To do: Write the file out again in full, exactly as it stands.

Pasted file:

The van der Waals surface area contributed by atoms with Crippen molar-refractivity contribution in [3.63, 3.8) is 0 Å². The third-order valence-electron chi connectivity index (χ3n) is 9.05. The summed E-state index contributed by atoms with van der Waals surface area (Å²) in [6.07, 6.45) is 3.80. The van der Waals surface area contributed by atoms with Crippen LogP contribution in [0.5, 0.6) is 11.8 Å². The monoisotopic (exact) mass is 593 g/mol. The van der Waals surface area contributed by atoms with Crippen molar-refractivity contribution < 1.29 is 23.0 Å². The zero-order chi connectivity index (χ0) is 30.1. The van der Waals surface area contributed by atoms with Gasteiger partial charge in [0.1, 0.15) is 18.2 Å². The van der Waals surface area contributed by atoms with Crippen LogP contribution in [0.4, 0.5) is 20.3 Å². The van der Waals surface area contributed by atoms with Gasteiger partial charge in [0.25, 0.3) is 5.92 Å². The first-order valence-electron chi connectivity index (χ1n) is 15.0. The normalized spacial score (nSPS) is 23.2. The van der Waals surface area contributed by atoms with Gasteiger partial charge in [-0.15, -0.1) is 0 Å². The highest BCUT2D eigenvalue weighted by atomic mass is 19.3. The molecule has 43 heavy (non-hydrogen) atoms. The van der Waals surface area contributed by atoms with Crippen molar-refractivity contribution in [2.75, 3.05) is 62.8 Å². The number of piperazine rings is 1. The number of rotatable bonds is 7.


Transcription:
The van der Waals surface area contributed by atoms with Crippen molar-refractivity contribution in [3.63, 3.8) is 0 Å². The third-order valence-electron chi connectivity index (χ3n) is 9.05. The summed E-state index contributed by atoms with van der Waals surface area (Å²) in [6.07, 6.45) is 3.80. The van der Waals surface area contributed by atoms with Crippen LogP contribution in [0.5, 0.6) is 11.8 Å². The monoisotopic (exact) mass is 593 g/mol. The van der Waals surface area contributed by atoms with Crippen molar-refractivity contribution < 1.29 is 23.0 Å². The zero-order chi connectivity index (χ0) is 30.1. The van der Waals surface area contributed by atoms with Gasteiger partial charge in [0.1, 0.15) is 18.2 Å². The van der Waals surface area contributed by atoms with Crippen LogP contribution in [0.4, 0.5) is 20.3 Å². The van der Waals surface area contributed by atoms with Gasteiger partial charge in [0.25, 0.3) is 5.92 Å². The first-order valence-electron chi connectivity index (χ1n) is 15.0. The normalized spacial score (nSPS) is 23.2. The van der Waals surface area contributed by atoms with Gasteiger partial charge in [-0.15, -0.1) is 0 Å². The highest BCUT2D eigenvalue weighted by atomic mass is 19.3. The molecule has 43 heavy (non-hydrogen) atoms. The van der Waals surface area contributed by atoms with Crippen molar-refractivity contribution in [2.75, 3.05) is 62.8 Å². The number of piperazine rings is 1. The number of rotatable bonds is 7.